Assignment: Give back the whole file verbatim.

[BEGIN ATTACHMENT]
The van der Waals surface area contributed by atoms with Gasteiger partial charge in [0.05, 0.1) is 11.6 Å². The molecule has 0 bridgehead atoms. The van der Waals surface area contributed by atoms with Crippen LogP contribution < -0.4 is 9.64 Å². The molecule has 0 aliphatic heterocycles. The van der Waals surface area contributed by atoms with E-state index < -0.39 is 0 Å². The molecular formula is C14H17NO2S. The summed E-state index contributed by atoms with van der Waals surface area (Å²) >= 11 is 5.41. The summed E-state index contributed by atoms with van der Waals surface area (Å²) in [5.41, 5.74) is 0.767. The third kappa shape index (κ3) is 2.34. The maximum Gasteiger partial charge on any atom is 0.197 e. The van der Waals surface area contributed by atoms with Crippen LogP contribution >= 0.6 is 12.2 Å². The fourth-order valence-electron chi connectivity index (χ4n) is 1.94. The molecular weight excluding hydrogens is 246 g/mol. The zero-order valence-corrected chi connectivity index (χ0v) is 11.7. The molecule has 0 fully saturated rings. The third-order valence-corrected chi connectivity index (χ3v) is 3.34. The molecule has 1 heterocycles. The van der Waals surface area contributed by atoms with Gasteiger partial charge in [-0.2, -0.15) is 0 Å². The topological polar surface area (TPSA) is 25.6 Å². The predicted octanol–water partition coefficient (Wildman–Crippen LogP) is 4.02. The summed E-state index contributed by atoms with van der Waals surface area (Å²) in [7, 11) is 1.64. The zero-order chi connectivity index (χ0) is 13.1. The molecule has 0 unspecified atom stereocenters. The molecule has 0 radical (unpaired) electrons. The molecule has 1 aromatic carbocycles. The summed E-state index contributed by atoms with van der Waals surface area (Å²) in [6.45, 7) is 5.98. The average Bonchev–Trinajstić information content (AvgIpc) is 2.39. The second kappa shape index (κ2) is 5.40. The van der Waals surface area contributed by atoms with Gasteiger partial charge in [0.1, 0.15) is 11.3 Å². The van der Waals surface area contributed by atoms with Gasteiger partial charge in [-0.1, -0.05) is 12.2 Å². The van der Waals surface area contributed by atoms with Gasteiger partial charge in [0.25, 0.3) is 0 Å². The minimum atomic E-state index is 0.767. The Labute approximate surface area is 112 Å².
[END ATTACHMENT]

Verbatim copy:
The van der Waals surface area contributed by atoms with Gasteiger partial charge in [0.05, 0.1) is 11.6 Å². The molecule has 0 bridgehead atoms. The van der Waals surface area contributed by atoms with Crippen LogP contribution < -0.4 is 9.64 Å². The molecule has 0 aliphatic heterocycles. The van der Waals surface area contributed by atoms with E-state index < -0.39 is 0 Å². The molecular formula is C14H17NO2S. The summed E-state index contributed by atoms with van der Waals surface area (Å²) >= 11 is 5.41. The summed E-state index contributed by atoms with van der Waals surface area (Å²) in [5.41, 5.74) is 0.767. The third kappa shape index (κ3) is 2.34. The maximum Gasteiger partial charge on any atom is 0.197 e. The van der Waals surface area contributed by atoms with Crippen LogP contribution >= 0.6 is 12.2 Å². The fourth-order valence-electron chi connectivity index (χ4n) is 1.94. The molecular weight excluding hydrogens is 246 g/mol. The zero-order valence-corrected chi connectivity index (χ0v) is 11.7. The molecule has 0 fully saturated rings. The third-order valence-corrected chi connectivity index (χ3v) is 3.34. The molecule has 1 heterocycles. The van der Waals surface area contributed by atoms with Gasteiger partial charge in [-0.2, -0.15) is 0 Å². The topological polar surface area (TPSA) is 25.6 Å². The predicted octanol–water partition coefficient (Wildman–Crippen LogP) is 4.02. The summed E-state index contributed by atoms with van der Waals surface area (Å²) in [7, 11) is 1.64. The zero-order chi connectivity index (χ0) is 13.1. The molecule has 0 unspecified atom stereocenters. The molecule has 0 radical (unpaired) electrons. The molecule has 1 aromatic carbocycles. The summed E-state index contributed by atoms with van der Waals surface area (Å²) in [6.45, 7) is 5.98. The average Bonchev–Trinajstić information content (AvgIpc) is 2.39. The second kappa shape index (κ2) is 5.40. The van der Waals surface area contributed by atoms with Gasteiger partial charge in [0.1, 0.15) is 11.3 Å². The van der Waals surface area contributed by atoms with Gasteiger partial charge in [-0.1, -0.05) is 12.2 Å². The van der Waals surface area contributed by atoms with Gasteiger partial charge in [0.25, 0.3) is 0 Å². The minimum atomic E-state index is 0.767. The Labute approximate surface area is 112 Å².